SOLAR ENERGY The Way Forward

“All energy is ultimately derived from the Sun and harvesting it directly through solar power seems to be the best way to transition to renewable energy.”                          
—Peter Rive 

Energy is required at every stage of development and availability of energy resources determines the growth rate of the economy of a country. At the current rate of usage, conventional sources of energy i.e. coal and petroleum, will last only for a few more decades. Thus, it is really important that we look for some alternatives.

This is where solar energy has emerged as an excellent alternative. Solar energy is the energy emitted by the Sun in the form of sunlight. It can be used in two ways—thermal and photovoltaic form. The former comprises the use of solar energy in heating, drying, cooking etc. whereas the latter converts solar energy into electrical energy by  means of solar cells and solar panels.

Solar energy is cost-effective, renewable and requires little maintenance. It is an environment friendly fuel. In rural areas where power supply is erratic, solar energy has made a breakthrough. People’s lifestyles have improved and they are able to do work more efficiently. Solar cookers, solar powered-LED street lighting system, irrigation pumps, lights and lamps—are being increasingly used. It is gaining popularity due to its versatility and benefits for the people and environment. Rooftop solar power generation has been the fastest growing segment of India’s renewable energy market.

Solar power is also increasingly gaining momentum for industrial use. Indian Railways launched the first DEMU train with solar powered coaches in July 2017. The entire electrical needs of the coaches—light, fans etc. are met through energy generated by solar panels.

Prime Minister Mr. Narendra Modi has been promoting the use of solar energy. His efforts have led to the formation of the International Solar Alliance (ISA), an alliance of more than 121 countries, most of them being sunshine countries, which lie either completely or partly between the Tropic of Cancer and the Tropic of Capricorn. The primary objective of the alliance is to work for efficient exploitation of solar energy to reduce dependence on fossil fuels. This initiative was first proposed by Prime Minister Mr. Narendra Modi in a speech in November 2015 at Wembley Stadium in London, UK, in which he referred to sunshine countries as Suryaputra (“Sons of the Sun”). The initiative was launched by Mr. Modi at the India-Africa Summit, and a meeting of member countries ahead of the 2015 United Nations Climate Change Conference in Paris in November 2015.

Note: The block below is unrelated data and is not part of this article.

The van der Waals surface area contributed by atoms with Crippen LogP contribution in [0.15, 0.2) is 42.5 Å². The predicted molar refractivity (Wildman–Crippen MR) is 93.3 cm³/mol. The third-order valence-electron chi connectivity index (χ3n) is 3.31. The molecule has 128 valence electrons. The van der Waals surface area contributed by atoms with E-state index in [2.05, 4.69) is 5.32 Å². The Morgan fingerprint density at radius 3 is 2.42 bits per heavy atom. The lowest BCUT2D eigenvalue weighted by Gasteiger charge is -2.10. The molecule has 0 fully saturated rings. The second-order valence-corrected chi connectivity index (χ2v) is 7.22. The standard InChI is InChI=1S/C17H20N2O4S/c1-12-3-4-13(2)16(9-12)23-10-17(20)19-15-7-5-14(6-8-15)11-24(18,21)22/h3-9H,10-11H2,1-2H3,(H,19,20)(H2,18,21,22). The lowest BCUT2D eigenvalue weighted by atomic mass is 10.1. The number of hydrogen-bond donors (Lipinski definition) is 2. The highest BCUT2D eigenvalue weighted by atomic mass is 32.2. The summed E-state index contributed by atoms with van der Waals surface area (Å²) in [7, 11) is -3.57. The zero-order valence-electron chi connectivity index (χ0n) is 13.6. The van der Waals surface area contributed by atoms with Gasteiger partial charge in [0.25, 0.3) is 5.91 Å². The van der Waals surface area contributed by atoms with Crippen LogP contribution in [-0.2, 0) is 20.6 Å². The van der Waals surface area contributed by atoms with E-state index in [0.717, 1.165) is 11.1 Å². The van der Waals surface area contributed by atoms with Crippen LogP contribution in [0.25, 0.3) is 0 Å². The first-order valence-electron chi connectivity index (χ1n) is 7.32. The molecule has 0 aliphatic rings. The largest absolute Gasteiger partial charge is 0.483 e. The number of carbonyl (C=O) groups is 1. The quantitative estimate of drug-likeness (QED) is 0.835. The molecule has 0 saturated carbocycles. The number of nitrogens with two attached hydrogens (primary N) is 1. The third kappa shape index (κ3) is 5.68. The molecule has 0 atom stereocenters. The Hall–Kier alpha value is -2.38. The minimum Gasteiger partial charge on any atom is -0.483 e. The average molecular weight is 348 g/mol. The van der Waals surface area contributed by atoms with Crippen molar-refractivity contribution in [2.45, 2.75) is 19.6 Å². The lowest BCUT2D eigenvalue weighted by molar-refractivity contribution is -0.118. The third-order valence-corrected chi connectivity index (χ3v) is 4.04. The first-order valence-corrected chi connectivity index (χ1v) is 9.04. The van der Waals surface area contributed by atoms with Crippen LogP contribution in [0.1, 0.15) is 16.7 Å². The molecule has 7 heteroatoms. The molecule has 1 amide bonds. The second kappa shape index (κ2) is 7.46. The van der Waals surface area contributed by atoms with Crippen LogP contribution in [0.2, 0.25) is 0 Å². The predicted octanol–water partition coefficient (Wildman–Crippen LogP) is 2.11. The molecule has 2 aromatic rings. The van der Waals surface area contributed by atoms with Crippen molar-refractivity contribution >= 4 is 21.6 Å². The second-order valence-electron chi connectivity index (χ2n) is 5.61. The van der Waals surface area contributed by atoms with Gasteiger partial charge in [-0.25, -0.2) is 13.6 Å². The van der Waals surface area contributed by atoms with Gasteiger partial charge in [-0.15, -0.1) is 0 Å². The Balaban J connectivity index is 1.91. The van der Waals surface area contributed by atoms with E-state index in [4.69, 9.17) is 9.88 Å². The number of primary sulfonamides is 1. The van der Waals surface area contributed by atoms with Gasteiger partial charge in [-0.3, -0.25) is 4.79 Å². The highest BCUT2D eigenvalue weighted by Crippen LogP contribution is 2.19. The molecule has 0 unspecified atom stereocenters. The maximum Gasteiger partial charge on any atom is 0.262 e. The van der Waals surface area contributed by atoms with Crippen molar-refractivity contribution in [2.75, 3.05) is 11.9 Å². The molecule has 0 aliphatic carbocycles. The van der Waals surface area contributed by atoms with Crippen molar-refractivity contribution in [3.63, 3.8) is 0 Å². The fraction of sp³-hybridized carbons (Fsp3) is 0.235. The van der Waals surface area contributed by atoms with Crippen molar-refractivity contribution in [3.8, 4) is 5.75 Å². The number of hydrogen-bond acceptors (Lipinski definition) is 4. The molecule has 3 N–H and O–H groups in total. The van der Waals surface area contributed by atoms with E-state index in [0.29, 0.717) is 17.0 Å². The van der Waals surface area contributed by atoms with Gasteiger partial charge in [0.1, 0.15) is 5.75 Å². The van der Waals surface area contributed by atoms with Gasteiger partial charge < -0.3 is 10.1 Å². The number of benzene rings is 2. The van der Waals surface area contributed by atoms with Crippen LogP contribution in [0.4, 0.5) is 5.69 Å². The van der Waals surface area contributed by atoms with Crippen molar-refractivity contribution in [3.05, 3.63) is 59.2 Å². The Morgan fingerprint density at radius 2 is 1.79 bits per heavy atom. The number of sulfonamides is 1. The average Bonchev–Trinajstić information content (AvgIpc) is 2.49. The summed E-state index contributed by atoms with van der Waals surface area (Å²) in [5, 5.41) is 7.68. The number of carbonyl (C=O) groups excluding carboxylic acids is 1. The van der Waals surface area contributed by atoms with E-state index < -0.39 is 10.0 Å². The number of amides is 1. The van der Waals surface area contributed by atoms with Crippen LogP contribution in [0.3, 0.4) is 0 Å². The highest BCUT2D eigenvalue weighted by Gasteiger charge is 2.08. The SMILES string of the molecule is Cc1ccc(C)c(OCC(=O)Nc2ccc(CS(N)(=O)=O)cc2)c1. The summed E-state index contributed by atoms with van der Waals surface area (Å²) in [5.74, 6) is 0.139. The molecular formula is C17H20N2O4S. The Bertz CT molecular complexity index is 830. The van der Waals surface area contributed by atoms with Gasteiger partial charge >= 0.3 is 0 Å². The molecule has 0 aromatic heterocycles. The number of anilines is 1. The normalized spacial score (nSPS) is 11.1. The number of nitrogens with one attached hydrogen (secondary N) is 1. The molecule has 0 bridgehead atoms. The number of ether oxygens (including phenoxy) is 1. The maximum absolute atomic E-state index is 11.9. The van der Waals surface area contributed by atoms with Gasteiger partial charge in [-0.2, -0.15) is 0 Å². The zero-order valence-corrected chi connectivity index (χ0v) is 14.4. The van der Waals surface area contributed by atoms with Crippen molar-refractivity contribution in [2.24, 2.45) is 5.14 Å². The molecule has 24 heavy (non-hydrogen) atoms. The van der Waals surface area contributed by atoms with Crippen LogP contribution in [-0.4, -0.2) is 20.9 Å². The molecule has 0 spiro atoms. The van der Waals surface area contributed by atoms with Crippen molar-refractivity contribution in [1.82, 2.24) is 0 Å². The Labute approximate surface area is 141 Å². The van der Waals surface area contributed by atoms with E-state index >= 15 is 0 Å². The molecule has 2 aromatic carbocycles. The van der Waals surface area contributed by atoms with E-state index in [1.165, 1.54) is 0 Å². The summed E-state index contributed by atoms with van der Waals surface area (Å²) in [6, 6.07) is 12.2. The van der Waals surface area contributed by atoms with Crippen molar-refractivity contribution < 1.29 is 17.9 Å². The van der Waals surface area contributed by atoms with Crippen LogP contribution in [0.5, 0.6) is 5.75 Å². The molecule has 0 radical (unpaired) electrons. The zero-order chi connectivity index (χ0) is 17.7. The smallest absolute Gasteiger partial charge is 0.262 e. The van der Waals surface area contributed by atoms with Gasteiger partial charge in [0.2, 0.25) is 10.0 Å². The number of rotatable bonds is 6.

The Government of India has set a target of producing 100GW solar power by 2022. We have reached 20GW in February 2018 itself, much before the target of 2020. India expanded its solar generation capacity eight times from 2650MW on May 26, 2014 to over 20GW as on January 31, 2018.

Many Ultra Mega Solar Parks—of capacity greater than 500MW—are being set up, especially on barren & wastelands in states like Rajasthan thereby helping in economising scarce resources. The 1000MW Kurnool Ultra Mega Solar Park in Andhra Pradesh is the largest single location operational solar park in the world. Tamil Nadu, Telangana, Gujarat and Rajasthan are the other leading solar power producing states in India. A major factor in increased adoption of solar power is the great reduction in costs. In 2017, India’s solar power tariff dropped to a record low of Rs. 2.62 per kWh in an auction bid in Rajasthan. This is lower than the Rs. 3-4 per kWh for fossil fuel-based energy resources. This is really significant for India—the world’s 3rd largest carbon polluter, with emissions forecast to at least double as further development takes place and to meet India’s Paris Climate Agreement target of reducing emissions by 30-35% by 2030 from 2005 levels. Thus, for meeting the energy needs of the 21st century and future generations, solar energy is indeed the way forward.

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